Hundreds of years ago, the Gaelic name used by the Shirkey family in Ireland
was O Searcaigh, which is derived from the word "searcach," which means "loving."
Early Origins of the Shirkey family
The surname Shirkey was first found in Tyrone
(Irish:Tír Eoghain), the ancient territory of the O'Neills, now in the Province of Ulster
, central Northern Ireland
, where they were established in ancient times.
Early History of the Shirkey family
This web page shows only a small excerpt of our Shirkey research.Another 231 words (16 lines of text) covering the years 157 and 1578 are included under the topic Early Shirkey History in all our PDF Extended History products and printed products wherever possible.
Shirkey Spelling Variations
Within the archives researched, many different spelling variations
of the surname Shirkey were found. These included One reason for the many variations is that scribes and church officials often spelled an individual's name as it sounded. This imprecise method often led to many versions. Sharkey, O'Sharkey, Sharket, O'Serky, O'Sherkott, Sherkott, O'Sergoid and many more.
Early Notables of the Shirkey family (pre 1700)
More information is included under the topic Early Shirkey Notables in all our PDF Extended History products
and printed products wherever possible.
Migration of the Shirkey family to the New World and Oceana
A massive amount of Ireland's native population left the island in the 19th century for North America and Australia
in hopes of finding more opportunities and an escape from discrimination and oppression. A great portion of these migrants arrived on the eastern shores of the North American continent. Although they were generally poor and destitute, and, therefore, again discriminated against, these Irish people were heartily welcomed for the hard labor involved in the construction of railroads, canals, roadways, and buildings. Many others were put to work in the newly established factories or agricultural projects that were so essential to the development of what would become two of the wealthiest nations in the world. The Great Potato Famine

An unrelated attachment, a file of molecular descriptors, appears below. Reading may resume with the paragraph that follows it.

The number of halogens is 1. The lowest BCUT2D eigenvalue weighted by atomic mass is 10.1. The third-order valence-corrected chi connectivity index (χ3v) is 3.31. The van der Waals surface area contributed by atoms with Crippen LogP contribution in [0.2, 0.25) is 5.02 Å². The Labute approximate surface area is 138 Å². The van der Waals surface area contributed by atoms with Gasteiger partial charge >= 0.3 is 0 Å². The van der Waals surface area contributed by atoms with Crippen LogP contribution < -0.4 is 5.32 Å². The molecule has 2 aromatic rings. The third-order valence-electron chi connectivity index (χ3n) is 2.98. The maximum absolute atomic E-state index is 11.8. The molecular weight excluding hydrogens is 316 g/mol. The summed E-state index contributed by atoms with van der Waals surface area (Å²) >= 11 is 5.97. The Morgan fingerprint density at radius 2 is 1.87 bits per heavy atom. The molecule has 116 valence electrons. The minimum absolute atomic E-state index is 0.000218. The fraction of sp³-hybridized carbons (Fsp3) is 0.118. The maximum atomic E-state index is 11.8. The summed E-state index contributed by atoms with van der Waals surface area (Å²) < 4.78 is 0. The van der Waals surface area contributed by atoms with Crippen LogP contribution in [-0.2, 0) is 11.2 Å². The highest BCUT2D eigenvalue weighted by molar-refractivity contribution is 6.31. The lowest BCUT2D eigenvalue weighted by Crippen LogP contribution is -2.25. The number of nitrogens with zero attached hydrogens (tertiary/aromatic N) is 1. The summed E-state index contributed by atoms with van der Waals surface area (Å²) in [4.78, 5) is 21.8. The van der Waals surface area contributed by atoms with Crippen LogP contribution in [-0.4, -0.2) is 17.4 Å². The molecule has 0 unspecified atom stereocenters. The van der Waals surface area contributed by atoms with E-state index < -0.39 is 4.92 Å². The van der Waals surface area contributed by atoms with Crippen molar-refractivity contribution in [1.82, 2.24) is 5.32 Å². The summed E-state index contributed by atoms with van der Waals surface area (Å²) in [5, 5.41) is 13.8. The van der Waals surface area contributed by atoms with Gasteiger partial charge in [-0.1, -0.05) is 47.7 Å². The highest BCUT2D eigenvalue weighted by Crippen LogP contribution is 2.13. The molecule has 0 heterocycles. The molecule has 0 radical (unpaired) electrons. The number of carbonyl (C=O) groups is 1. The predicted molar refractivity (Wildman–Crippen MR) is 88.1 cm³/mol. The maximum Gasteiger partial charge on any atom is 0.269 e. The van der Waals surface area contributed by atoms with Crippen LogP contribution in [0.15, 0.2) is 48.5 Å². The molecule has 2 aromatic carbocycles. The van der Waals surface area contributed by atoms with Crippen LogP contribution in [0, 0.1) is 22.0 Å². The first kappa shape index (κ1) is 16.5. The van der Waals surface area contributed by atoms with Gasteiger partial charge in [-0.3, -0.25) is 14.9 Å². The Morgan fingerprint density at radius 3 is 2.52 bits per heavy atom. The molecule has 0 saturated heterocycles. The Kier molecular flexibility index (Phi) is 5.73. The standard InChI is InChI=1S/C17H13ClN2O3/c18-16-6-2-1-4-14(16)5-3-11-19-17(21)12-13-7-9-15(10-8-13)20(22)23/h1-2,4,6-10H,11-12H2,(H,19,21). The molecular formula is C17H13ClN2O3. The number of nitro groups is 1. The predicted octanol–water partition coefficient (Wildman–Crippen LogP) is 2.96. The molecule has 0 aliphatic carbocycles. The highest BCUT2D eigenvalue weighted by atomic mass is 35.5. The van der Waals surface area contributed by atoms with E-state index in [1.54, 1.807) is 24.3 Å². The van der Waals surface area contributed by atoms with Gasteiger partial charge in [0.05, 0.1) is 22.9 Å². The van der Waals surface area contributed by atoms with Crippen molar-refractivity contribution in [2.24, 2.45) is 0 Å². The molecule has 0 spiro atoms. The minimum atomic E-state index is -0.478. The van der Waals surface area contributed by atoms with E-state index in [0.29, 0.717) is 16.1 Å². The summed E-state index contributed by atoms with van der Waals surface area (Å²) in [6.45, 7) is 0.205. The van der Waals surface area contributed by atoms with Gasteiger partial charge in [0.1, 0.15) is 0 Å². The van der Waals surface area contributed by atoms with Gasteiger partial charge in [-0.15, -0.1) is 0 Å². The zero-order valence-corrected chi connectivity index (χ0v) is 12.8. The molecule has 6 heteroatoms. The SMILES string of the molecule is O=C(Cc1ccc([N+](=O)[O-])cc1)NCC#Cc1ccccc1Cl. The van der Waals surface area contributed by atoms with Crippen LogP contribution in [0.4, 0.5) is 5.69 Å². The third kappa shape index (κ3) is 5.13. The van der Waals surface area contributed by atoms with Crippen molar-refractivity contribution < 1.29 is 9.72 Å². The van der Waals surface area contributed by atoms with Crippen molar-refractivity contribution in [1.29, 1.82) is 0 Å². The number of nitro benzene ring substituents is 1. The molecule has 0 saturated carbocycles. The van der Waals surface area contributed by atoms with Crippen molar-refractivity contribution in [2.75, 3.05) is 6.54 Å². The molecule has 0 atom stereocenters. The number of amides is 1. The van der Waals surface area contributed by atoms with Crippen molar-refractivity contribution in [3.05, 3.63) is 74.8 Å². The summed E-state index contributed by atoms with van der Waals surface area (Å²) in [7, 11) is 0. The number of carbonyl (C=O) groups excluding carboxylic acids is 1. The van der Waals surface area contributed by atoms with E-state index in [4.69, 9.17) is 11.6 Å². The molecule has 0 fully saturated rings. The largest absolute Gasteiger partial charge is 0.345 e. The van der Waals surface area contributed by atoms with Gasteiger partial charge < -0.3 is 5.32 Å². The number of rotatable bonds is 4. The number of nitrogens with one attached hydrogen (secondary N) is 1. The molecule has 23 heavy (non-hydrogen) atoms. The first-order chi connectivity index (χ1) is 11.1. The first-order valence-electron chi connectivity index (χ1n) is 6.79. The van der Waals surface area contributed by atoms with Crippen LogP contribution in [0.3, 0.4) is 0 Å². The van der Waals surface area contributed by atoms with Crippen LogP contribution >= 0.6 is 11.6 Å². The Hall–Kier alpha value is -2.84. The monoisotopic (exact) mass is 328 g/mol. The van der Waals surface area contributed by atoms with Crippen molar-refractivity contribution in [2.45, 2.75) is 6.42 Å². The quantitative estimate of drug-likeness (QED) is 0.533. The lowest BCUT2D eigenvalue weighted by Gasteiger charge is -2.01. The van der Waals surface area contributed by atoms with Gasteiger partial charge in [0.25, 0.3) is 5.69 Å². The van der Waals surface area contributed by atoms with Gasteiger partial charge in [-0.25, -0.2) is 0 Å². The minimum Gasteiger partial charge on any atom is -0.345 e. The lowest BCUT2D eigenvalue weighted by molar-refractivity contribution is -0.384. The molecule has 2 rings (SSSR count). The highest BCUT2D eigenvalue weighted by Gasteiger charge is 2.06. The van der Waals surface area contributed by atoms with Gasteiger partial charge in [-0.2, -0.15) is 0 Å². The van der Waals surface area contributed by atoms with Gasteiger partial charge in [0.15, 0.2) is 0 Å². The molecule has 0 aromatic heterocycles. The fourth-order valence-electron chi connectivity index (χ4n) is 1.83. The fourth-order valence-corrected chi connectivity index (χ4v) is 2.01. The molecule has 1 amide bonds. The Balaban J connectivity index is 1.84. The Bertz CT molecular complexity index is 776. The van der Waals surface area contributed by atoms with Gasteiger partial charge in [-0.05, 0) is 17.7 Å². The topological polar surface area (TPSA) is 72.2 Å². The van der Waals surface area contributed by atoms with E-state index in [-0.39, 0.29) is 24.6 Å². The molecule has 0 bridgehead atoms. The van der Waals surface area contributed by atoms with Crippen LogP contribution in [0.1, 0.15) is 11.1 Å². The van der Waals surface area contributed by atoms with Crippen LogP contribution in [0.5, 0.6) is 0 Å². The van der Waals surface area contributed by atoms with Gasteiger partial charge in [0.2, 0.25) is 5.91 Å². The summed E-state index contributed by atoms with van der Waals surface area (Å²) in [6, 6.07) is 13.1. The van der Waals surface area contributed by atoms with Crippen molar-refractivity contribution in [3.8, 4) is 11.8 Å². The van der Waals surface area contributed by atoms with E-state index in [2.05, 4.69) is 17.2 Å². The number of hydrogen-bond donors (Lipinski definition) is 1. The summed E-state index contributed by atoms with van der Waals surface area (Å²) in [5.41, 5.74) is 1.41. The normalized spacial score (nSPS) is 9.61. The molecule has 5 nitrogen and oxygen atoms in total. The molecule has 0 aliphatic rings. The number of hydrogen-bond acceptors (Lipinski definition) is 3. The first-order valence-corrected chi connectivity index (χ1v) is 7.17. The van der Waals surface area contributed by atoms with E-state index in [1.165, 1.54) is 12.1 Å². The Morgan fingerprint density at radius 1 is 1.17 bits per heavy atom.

during the late 1840s initiated the largest wave of Iris immigration. Early North American immigration and passenger lists have revealed a number of people bearing the name Shirkey or a variant listed above: Peter Sharkey, who sailed to Virginia in 1649; George Sharkey was living in Maryland at the end of the 18th century, Barnard Sharkey sailed to Philadelphia in 1811.
Contemporary Notables of the name Shirkey (post 1700)
- Robert J. Shirkey, American Air Force 1st Lieutenant stationed at the Roswell Army Air field, eyewitness and author to the "Roswell Incident"
- Joshua Shirkey, American Class Adviser & Associate Faculty at New York University
- Heather Shirkey (b. 1969), American Photoshop and retouching expert, known for her work in Something Ventured (2011), Ballets Russes (2005)
- John Shirkey, American actor, known for his work in World of Art (2014)
- Sarah Shirkey, American actress, known for her work in Kibbles N' Hits (2014), Searching for Venice (2015) and Rebirth (2013)
- Mike Shirkey, American politician, Michigan State Senator (2014-), former Member of the Michigan House of Representatives
- Mike Shirkey, American Republican politician, Member of Michigan State House of Representatives 65th District; Elected 2012 CITATION[CLOSE]
The Political Graveyard: Alphabetical Name Index. (Retrieved 2015, October 22) . Retrieved from http://politicalgraveyard.com/alpha/index.html
- Ronald Shirkey QC, LL.B, Canadian lawyer, founder of Shirkey & Company, Regina, Saskatchewan
The Shirkey Motto
The motto was originally a war cry or slogan. Mottoes first began to be shown with arms in the 14th and 15th centuries, but were not in general use until the 17th century. Thus the oldest coats of arms generally do not include a motto. Mottoes seldom form part of the grant of arms: Under most heraldic authorities, a motto is an optional component of the coat of arms, and can be added to or changed at will; many families have chosen not to display a motto.
Motto: Redit expectata diu
Motto Translation: The expected returns for a long time